India’s leadership role to enhance maritime security through international cooperation

Updated: August 19, 2021 2:03 PM

This was the first time that an Indian Prime Minister presided over a meeting of the UNSC and also the first where MaritimeSecurity was discussed as an exclusive topic“Enhancing Maritime Security – A Case for International Cooperation”

india maritime securityThe UNCLOS, also called Law of the Sea Treaty, sets the guidelines for the use of the World’s oceans and marine life. (Represenataional images: Indian Navy)

By Milind Kulshreshtha

India’s tenure as a non-permanent member of the UN Security Council (UNSC)  on Maintenance of International Peace & Security Commenced from January 1, 2021 for two years. The first presidency as a non-permanent member of the Security Council started in early August 2021. This was the first time that an Indian Prime Minister presided over a meeting of the UNSC and also the first where MaritimeSecurity was discussed as an exclusive topic“Enhancing Maritime Security – A Case for International Cooperation”.

A large number of dignitaries, including a total of 4 Heads of State and Governments, 10 Ministers and a personal attendance by the Russian President and US Secretary of State, signified the concerns world places on the emerging maritime threats . During the meeting, India highlighted five principles i.e. removal of the maritime trade barriers, peaceful resolution of maritime disputes under the ambit of International Laws, joint efforts in tackling maritime threats (emerging from non-state actors and natural disasters), conservation of the maritime environment and for responsible maritime connectivity to boost maritime trade.As per the UNSC Presidential Statement, UNSC reaffirmed the United Nations Convention on the Law of the Sea (UNCLOS) as the guiding legal framework for the maritime activities.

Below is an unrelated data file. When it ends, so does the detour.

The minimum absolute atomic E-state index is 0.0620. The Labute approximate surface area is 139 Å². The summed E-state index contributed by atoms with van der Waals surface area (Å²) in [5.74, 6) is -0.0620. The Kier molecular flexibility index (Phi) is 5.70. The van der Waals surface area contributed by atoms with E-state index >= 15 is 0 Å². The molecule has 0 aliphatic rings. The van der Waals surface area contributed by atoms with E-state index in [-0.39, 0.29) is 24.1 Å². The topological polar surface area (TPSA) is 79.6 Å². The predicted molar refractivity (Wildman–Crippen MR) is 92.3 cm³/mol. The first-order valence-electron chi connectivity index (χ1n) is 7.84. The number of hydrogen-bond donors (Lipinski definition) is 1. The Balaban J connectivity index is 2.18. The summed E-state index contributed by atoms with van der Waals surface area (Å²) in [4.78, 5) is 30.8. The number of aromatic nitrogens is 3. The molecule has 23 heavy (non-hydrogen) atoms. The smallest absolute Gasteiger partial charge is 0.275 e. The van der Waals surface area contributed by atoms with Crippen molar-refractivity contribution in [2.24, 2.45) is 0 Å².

Indian Navy

Law of the Sea – UNCLOS

The UNCLOS, also called Law of the Sea Treaty, sets the guidelines for the use of the World’s oceans and marine life. This initiative was formalised in the early 1980s and came into force in 1994. India ratified the UN Convention in 1995 and by 2016, about 167 nations and the European Union had formed part of the UNCLOS. Numerous international institutes like IMO (International Maritime Foundations), International Seabed Authority (ISA), ITLOS (International Tribunal for the Laws of the Sea), CLCS (Commission on the Limits of the Continental Shelf) and others support in the implementation of the UNCLOS guiding principles. The ITLOS is an independent judicial body that adjudicates disputes arising out of the UNCLOS guidelines, whereas, CLCS deals with the establishment of the outer limits of the continental shelf beyond 200 nautical miles. The technological innovations shall continue to play a crucial role for implementing UNCLOS to realize the goal of the 2030 Agenda for Sustainable Development, through which countries shall benefit from inclusive and sustainable ocean economies.

Some of the important aspects within UNCLOS which have recently been in the news,especially in the South China Sea region due to expansionist approach by Chinapertains to EEZ (Exclusive Economic Zone) and rights within 200 mile zone along the shoreline. In fact, during the UNSC meeting   presided by India, China has already raised a concern that the forum is not a “suitable place” to discuss South China Sea issues, even though China as a member of the permanent five members of the UNSC had backed the resolution to adopt the UNCLOS.

India and UNCLOS

UNCLOS already empowers India with an  exclusive jurisdiction to explore the coastal regions of its EEZ to obtain various resources like hydrocarbons from continental shelf and, also, mine for polymetallic nodules, cobalt, hydrothermal sulphides etc. in the international waters per allocations made by UN’s International Seabed Authority. India too has been strictly adhering to the UNCLOS guidelines as an official stand by GoI for harmonious coexistence, especially when India shares maritime boundaries with seven countries viz. Bangladesh, Myanmar, Sri Lanka, Thailand, Indonesia, Pakistan, Maldives. In 2009, Bangladesh had approached the Permanent Court of Arbitration (PCA) at The Hague seeking judgment under the dispute clause of the UNCLOS. In July 2014,after due arbitration process, the Court gave a ruling in favour of Bangladesh and awarded 19,467 sq km of the total 25,602 sq km sea area and leaving. The judgment allowed Bangladesh a 200-mile EEZ, the continental shelf beyond the 200-mile economic zone and access to the open sea.This judgement was accepted by India in order to maintain and enhance goodwill amongst the two nations. Similarly, the Enrica Lexie case involving the Italian Marines detained by India after the incident off the coast of Kerala was arbitrated by the International Tribunal for the Law of the Sea (under International Court of justice) when Italy approached them in 2015.